[1] Criteria are different and individual for each series/journal, see

9. Peer review process

All contributions (with a few clearly marked exceptions such as contributions to the Dagstuhl Reports or summaries of invited talks) are sent for external peer review prior to an editorial decision on regarding whether to accept or reject a submission.

Editorial teams are expected to adhere to the Committee on Publication Ethics (COPE) guidelines, and the editors and editorial boards receive ethical guidance and undertake professional networking. All series and journals of Dagstuhl Publishing adhere to the COPE guidelines for best practice.

10. Post-publication corrections and discussions

10.1 Corrigenda/Erratum

Dagstuhl Publishing will consider issuing a corrigendum/erratum to correct errors of fact to ensure an accurate publication record. A corrigendum/erratum will not usually be published for spelling or grammatical errors. A published corrigendum/erratum will be linked to the article’s version of record that it corrects.

10.2 Retractions

Infringements of professional ethical codes, such as multiple submission, bogus claims of authorship, plagiarism, fraudulent or fabricated use of data, major error (e.g., miscalculation or experimental error) or the like similar incidences, the article may be retracted. Occasionally, a retraction will be used to correct major errors in submission or if the publication’s findings have previously been published elsewhere without proper attribution to previous sources or disclosure to the editor, permission to republish, or justification (i.e., cases of redundant publication).

A formal retraction will be considered after careful investigation if it is found that a published paper contains errors serious enough to invalidate its results and conclusions. Dagstuhl Publishing follows the Committee on Publication Ethics (COPE) guidelines for retracting articles. The author(s) will be encouraged to assist in the investigation.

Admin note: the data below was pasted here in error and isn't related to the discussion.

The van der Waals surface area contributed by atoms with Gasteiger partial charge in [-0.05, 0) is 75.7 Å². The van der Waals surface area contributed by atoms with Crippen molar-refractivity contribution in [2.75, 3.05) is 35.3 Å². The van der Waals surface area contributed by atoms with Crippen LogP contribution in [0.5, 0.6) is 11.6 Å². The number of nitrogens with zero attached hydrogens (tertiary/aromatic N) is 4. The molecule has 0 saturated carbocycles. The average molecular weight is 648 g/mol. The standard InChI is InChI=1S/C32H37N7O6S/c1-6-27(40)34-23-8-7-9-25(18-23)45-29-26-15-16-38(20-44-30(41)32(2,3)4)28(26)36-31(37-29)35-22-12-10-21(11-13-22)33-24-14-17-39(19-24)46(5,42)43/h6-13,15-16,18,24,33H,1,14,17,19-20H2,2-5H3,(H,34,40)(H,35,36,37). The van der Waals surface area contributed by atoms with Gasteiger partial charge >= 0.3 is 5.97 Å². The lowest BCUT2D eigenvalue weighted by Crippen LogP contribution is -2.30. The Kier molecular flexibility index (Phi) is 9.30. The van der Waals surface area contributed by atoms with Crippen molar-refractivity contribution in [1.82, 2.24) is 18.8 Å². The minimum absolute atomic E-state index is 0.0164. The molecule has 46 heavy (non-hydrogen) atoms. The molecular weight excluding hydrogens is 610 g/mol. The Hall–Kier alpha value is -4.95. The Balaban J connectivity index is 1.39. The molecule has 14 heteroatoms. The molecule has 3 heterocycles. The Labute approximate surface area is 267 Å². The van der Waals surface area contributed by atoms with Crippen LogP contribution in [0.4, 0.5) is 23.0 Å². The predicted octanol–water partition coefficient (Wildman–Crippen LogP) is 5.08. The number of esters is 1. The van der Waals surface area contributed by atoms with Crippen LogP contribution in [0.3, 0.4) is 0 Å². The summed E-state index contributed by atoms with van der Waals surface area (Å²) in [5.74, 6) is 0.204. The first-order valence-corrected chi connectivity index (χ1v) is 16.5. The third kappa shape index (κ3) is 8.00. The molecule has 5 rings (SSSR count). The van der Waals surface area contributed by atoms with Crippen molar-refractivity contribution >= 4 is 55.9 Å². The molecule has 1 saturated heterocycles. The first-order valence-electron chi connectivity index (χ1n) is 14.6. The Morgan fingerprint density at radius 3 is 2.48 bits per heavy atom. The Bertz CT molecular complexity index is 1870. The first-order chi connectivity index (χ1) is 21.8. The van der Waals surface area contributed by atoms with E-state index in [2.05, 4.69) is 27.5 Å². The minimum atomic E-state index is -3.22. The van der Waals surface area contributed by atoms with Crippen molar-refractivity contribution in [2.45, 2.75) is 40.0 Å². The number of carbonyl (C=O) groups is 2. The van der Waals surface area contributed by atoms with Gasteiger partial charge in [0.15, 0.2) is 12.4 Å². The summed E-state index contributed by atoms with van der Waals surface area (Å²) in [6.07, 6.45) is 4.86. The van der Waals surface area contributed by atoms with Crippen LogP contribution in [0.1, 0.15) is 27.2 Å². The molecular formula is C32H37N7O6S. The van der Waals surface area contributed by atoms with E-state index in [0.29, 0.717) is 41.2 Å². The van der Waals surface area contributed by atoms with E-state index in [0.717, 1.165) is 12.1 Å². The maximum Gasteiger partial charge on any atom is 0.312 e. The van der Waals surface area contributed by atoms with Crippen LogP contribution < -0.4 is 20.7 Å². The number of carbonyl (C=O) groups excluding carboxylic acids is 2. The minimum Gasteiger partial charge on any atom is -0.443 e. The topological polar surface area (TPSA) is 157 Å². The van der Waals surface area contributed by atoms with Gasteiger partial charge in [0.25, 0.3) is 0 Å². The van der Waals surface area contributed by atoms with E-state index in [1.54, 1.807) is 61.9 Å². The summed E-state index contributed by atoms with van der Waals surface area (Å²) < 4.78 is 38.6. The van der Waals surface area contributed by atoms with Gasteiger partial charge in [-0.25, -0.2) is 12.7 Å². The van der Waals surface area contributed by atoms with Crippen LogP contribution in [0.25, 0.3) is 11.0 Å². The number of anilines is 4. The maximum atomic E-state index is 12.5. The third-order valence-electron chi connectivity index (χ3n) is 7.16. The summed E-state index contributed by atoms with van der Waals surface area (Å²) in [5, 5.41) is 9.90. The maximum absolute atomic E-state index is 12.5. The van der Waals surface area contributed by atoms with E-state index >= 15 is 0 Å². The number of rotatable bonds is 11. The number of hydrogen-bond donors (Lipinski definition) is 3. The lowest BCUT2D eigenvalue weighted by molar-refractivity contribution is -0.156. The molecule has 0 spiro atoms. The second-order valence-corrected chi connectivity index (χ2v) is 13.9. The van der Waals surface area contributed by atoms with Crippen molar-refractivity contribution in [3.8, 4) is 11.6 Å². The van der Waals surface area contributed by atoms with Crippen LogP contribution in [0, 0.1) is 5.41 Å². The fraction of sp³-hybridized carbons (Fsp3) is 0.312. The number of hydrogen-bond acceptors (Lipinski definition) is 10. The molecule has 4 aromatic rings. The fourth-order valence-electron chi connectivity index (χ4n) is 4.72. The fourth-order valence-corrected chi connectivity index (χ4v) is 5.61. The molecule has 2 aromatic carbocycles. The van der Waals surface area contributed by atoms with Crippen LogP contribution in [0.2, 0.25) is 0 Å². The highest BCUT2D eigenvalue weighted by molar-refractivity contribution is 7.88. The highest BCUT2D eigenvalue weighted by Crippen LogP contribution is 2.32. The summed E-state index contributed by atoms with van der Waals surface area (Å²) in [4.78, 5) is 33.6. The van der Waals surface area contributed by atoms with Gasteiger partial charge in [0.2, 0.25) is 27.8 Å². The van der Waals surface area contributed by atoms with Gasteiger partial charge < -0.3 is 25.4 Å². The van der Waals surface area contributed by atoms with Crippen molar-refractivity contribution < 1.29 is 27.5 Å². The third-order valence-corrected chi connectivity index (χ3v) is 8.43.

If a retraction is published, it will officially replace the original publication on the website. A 'RETRACTED' watermark and a retraction note on a new unnumbered first page will be added to the original paper. The authors are invited to express their agreement or disagreement with the retraction. Retractions (and expressions of concern) are 'authored' by the journal/editorial office.

10.3 Name change policy

In cases where authors wish to change their name after publication, Dagstuhl Publishing will update and republish the contribution and resubmit the updated metadata to indexing services. The editorial office recognizes that name changes can be sensitive and private for a variety of reasons, including (but not limited to) gender identity adjustment or as a result of marriage, divorce or religious conversion. Therefore, to protect the privacy of the author, Dagstuhl Publishing will not publish correction notes in the paper or inform co-authors of the change. Authors should contact the editorial office with their request for a name change.


Any opinions expressed and information presented in series and journals of Dagstuhl Publishing are the views of the contributors and authors and not of the volume editors or Dagstuhl Publishing. The publication of contributions does not constitute endorsement or approval by the series and/or its publisher.  Dagstuhl Publishing and its series and journals cannot be held responsible for any errors or for any consequences arising from the use of the information contained in this series and journals. While every effort is made by the volume editors to make sure that no erroneous or false data, view, or statement is published, Dagstuhl Publishing, and the volume editors accept no liability of any kind for the consequences of any such inaccurate or misleading data, information, opinion, or statement.